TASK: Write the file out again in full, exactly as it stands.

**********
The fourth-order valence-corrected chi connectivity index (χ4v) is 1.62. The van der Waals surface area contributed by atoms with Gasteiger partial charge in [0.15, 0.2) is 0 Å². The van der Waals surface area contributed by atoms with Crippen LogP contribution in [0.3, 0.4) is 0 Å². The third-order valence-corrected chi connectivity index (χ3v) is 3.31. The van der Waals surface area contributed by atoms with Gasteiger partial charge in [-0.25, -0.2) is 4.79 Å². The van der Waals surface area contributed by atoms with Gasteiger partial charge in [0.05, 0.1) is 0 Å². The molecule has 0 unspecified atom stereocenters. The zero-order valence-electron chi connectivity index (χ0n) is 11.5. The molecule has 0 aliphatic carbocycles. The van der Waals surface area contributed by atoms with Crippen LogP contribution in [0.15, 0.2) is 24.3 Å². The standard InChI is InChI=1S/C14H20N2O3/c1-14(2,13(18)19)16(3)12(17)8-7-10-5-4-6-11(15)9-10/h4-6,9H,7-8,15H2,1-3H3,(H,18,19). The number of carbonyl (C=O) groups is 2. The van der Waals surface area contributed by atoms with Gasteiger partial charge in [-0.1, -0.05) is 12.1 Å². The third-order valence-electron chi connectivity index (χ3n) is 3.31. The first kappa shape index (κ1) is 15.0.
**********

The fourth-order valence-corrected chi connectivity index (χ4v) is 1.62. The van der Waals surface area contributed by atoms with Gasteiger partial charge in [0.15, 0.2) is 0 Å². The van der Waals surface area contributed by atoms with Crippen LogP contribution in [0.3, 0.4) is 0 Å². The third-order valence-corrected chi connectivity index (χ3v) is 3.31. The van der Waals surface area contributed by atoms with Gasteiger partial charge in [-0.25, -0.2) is 4.79 Å². The van der Waals surface area contributed by atoms with Gasteiger partial charge in [0.05, 0.1) is 0 Å². The molecule has 0 unspecified atom stereocenters. The zero-order valence-electron chi connectivity index (χ0n) is 11.5. The molecule has 0 aliphatic carbocycles. The van der Waals surface area contributed by atoms with Crippen LogP contribution in [0.15, 0.2) is 24.3 Å². The standard InChI is InChI=1S/C14H20N2O3/c1-14(2,13(18)19)16(3)12(17)8-7-10-5-4-6-11(15)9-10/h4-6,9H,7-8,15H2,1-3H3,(H,18,19). The number of carbonyl (C=O) groups is 2. The van der Waals surface area contributed by atoms with Gasteiger partial charge in [-0.1, -0.05) is 12.1 Å². The third-order valence-electron chi connectivity index (χ3n) is 3.31. The first kappa shape index (κ1) is 15.0.